Senior economics and ethnic studies major Briana Faulkes.
Photo by Sarah Navy.
To identify as a womxn is to expect solidarity with others who identify the same way. The assumption that there is a universal womxn experience erases the nuances and variety that exists. This column seeks to address those intersections in an effort to celebrate and deconstruct the reality of womxnhood in the various ways it is expressed.
“Twenty days ‘til June 9!” Briana Faulkes announced. At the mention of her impending graduation, she was filled with visible excitement. Her journey at Lawrence has been one marked with adventure, turmoil and growth.
Currently, she is looking forward to her internship at the consulting firm Willis Towers Watson this summer before starting a full-time position at PricewaterhouseCoopers. The chapter of her life she will soon complete has afforded Faulkes a wealth of experiences she hopes she can use to help younger generations.
Faulkes laughed at the irony of it all. “I sound old, but I’m not!”
Her four years at Lawrence, however, gives a unique perspective to gauge the effects of changes that have occurred. She credits the administration for the strides they have made to be as inclusive as possible because she has noticed a palpable change.
The way the campus functions now is very different from how it did when Faulkes first arrived her freshman year. At the time, the social media app Yik Yak caused turmoil on many college campuses nationally because of cyberbullying. At Lawrence, anonymous threats against students of color made the campus feel dangerous for Faulkes.
Action was taken by both students and administration that helped create not only the new Diversity Center and its list of demands, but the total ban of the app. The change that came from the incident was welcomed, but for Faulkes, it marked how different her circumstances were from her hometown of New York City.
Moving constantly around the New York Tri-State area allowed Faulkes to develop an adaptability she later utilized at Lawrence. She names Long Island, Teaneck, the Bronx and Manhattan as temporary residences, but East Harlem was always synonymous with home.
The housing projects her grandmother lived in seemed like the nucleus for her family no matter their actual location. Any danger attributed to the city was lessened by the familiarity and diversity that Harlem provided. The safety Faulkes felt did not stop her family from encouraging her to be as “tough, assertive, and outspoken” as the city was.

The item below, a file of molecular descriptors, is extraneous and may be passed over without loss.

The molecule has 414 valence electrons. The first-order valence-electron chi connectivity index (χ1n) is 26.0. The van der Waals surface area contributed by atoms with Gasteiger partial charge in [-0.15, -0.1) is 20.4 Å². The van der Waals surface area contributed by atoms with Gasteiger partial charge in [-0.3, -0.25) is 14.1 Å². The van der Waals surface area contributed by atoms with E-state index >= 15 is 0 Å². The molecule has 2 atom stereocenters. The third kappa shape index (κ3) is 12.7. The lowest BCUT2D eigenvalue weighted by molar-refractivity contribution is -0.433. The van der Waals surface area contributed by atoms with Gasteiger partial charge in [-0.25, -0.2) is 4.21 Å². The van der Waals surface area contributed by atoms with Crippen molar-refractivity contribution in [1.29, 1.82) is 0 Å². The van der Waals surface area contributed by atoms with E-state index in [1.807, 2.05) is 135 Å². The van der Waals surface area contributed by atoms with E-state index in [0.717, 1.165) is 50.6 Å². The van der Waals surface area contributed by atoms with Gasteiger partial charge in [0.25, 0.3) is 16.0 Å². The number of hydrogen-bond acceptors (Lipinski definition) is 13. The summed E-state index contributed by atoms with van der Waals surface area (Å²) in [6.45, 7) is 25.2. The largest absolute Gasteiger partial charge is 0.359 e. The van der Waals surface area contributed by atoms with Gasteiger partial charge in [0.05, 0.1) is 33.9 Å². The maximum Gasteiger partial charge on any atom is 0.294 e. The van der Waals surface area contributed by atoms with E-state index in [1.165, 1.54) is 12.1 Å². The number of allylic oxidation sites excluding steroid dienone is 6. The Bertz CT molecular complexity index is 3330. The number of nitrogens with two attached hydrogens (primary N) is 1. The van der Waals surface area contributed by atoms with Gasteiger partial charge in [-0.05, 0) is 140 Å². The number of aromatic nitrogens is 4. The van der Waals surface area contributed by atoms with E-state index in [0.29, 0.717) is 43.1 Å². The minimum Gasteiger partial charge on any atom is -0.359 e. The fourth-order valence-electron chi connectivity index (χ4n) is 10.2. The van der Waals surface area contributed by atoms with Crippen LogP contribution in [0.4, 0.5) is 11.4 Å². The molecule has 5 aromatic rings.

Faulkes’s family felt like a subset of that small-knit community in Harlem. The members of her family all exhibited tremendous strength, but as role models, they also demonstrated the different types of womxnhood that existed.
“My family is all womxn,” Faulkes explained. “We have three men in our family. We’ve always been known as strong and dominant. [Each womxn in the family is] very different. They all work in different types of fields and areas.”
As a first-generation college student, however, Faulkes did feel different from her family and friends back home because of what she had experienced on campus. Attempts to correct ignorance were met with conflict, but Faulkes is proud of what she has learned.
“I learned so much about myself, about culture, ethnicity and independence,” Faulkes said. “I learned how to be prepared for the real world and corporate America.”
Interactions at Lawrence taught her how to work with different people that she might not agree with, “respect, formality, professionalism, cordiality” and with community effort as the ultimate goal. Adjusting from being in the safe spaces at Lawrence to the competition in the corporate world will take some time.
“I’m able to be myself here,” Faulkes explained. “Lawrence is a little bit more accepting of individuality than the working finance world.” She said it is difficult to feel confident in the corporate world when the ideal image has been constructed around white men and expressing individuality that doesn’t match may not go over well.
During an internship experience last summer, Faulkes realized then how she didn’t fit into that image as a Black woman in a space with very little womxn or people of color. She insists there is no way to separate her from her race and gender, but it doesn’t stop the heightened sense of being different from occurring.
The worry Faulkes feels about her future is overshadowed by her determination to help. “It makes me feel really good to know that I can help somebody, so I’m really passionate about helping people. I enjoy learning and then helping someone else get that information. I always try to make specifically womxn of color feel beautiful in their own skin after [constantly being] told they’re not. I just want to support in any way I can,” Faulkes said.
Her foray into the world of finance is a strategic choice to help finance that passion. Faulkes hopes to combine her double major in economics and ethnic studies to continue her mentor work and, in the future, bridge the gaps that exist in society.